With rapid technological change, shifting global demographics, and tectonic geopolitical shifts, the world faces an inflection point—where the choices that leaders make in the coming years will have profound implications for generations. In response to this moment, former Secretary of State George P. Shultz has organized a project at Stanford University’s Hoover Institution called Hinge of History: Governance in an Emerging World to explore what these shifts mean for global democracy, economies, and security.

Join USIP and Stanford’s Hoover Institution for a timely conversation on the project’s findings and its implications for U.S. and international policy. The panel discussion will evaluate the major demographic, technological, and economic trends that are creating tectonic shifts in our geopolitical landscape and forcing a strategic rethink of governance strategies in the 21st century. In light of the challenges identified, panelists will also consider how the United States and others can harness these changes to usher in greater security and prosperity.

Join the conversation on Twitter with #HingeofHistory.

Agenda

2:00pm – 2:20pm | A Conversation with Secretary George P. Shultz

  • The Honorable Stephen J. Hadley
    Chair, Board of Directors, U.S. Institute of Peace
  • Secretary George P. Shultz
    Thomas W. and Susan B. Ford Distinguished Fellow, Hoover Institution, Stanford University

2:20pm – 3:20pm | Panel Discussion: Governance Strategies for the Emerging New World

  • Ambassador George Moose, moderator
    Vice Chair, Board of Directors, U.S. Institute of Peace
  • Dr. Chester A. Crocker
    James R. Schlesinger Professor of Strategic Studies, Georgetown University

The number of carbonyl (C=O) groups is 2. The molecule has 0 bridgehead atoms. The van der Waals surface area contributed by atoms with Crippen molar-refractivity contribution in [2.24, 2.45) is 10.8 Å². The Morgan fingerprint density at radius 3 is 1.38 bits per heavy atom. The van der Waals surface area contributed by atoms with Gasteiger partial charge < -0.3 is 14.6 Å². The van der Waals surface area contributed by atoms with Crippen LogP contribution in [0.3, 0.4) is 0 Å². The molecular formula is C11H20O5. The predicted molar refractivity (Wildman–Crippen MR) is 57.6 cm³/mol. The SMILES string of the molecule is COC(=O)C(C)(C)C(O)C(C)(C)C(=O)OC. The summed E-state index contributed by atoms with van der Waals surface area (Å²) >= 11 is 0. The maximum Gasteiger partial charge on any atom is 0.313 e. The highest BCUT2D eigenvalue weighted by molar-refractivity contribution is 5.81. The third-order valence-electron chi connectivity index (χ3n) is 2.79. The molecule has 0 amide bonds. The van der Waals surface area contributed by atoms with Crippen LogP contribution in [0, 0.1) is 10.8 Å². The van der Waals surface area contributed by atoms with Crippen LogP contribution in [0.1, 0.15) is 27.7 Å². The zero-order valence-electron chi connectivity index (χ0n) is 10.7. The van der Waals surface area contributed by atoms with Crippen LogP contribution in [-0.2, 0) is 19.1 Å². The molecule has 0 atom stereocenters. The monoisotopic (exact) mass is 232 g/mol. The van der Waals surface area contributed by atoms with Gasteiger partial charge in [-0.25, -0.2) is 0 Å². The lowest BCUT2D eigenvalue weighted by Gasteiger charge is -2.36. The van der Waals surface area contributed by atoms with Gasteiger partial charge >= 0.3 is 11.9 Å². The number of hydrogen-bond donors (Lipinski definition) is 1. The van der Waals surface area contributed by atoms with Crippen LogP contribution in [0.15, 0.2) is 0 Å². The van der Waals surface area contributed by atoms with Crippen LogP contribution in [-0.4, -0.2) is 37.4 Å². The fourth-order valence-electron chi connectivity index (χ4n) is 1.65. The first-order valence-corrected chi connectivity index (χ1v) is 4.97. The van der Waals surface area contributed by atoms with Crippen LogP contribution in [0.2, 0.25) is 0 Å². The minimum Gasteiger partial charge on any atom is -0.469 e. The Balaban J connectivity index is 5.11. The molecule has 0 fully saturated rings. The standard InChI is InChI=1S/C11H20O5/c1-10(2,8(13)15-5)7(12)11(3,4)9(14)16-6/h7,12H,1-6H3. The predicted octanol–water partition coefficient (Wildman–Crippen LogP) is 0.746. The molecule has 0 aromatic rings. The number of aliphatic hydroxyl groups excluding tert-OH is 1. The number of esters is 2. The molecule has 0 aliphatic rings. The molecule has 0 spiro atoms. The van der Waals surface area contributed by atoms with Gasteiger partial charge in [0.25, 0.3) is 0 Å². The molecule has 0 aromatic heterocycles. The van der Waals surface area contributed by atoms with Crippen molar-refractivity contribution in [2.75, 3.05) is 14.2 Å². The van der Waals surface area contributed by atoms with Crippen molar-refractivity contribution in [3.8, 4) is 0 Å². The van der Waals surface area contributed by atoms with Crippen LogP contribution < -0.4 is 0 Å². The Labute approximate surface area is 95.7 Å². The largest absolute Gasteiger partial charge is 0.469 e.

• Dr. Lucy Shapiro
    Virginia and D. K. Ludwig Professor of Developmental Biology, Stanford University
  • Dr. James P. Timbie
    Annenberg Distinguished Visiting Fellow, Hoover Institution, Stanford University
  • Dr. Silvia Giorguli-Saucedo
    President, El Colegio de México

3:20pm – 3:30pm | Closing Remarks

  • Ambassador George Moose
    Vice Chair, Board of Directors, U.S. Institute of Peace
Registration Type
Your Information
Work Information
How did you hear about this event?

For questions about accessibility please contact EventRegistration@usip.org. Kindly provide at least three business days advance notice of need for accommodations.

Latest Publications

Four Thoughts on Advancing Religious Engagement in Diplomacy and Development

Four Thoughts on Advancing Religious Engagement in Diplomacy and Development

Tuesday, December 1, 2020

By: Peter Mandaville, Ph.D.

After nearly 20 years and across three successive U.S. administrations, it is clear that a bipartisan consensus exists among senior foreign affairs leadership that engaging religious actors to advance key American diplomatic, national security, and development objectives needs to be a priority. With some 84 percent of the world’s population expressing a faith affiliation, the role of religion as a social force around the world—and one that figures centrally in many peacebuilding contexts—cannot be ignored in our foreign relations.

Type: Analysis and Commentary

Religion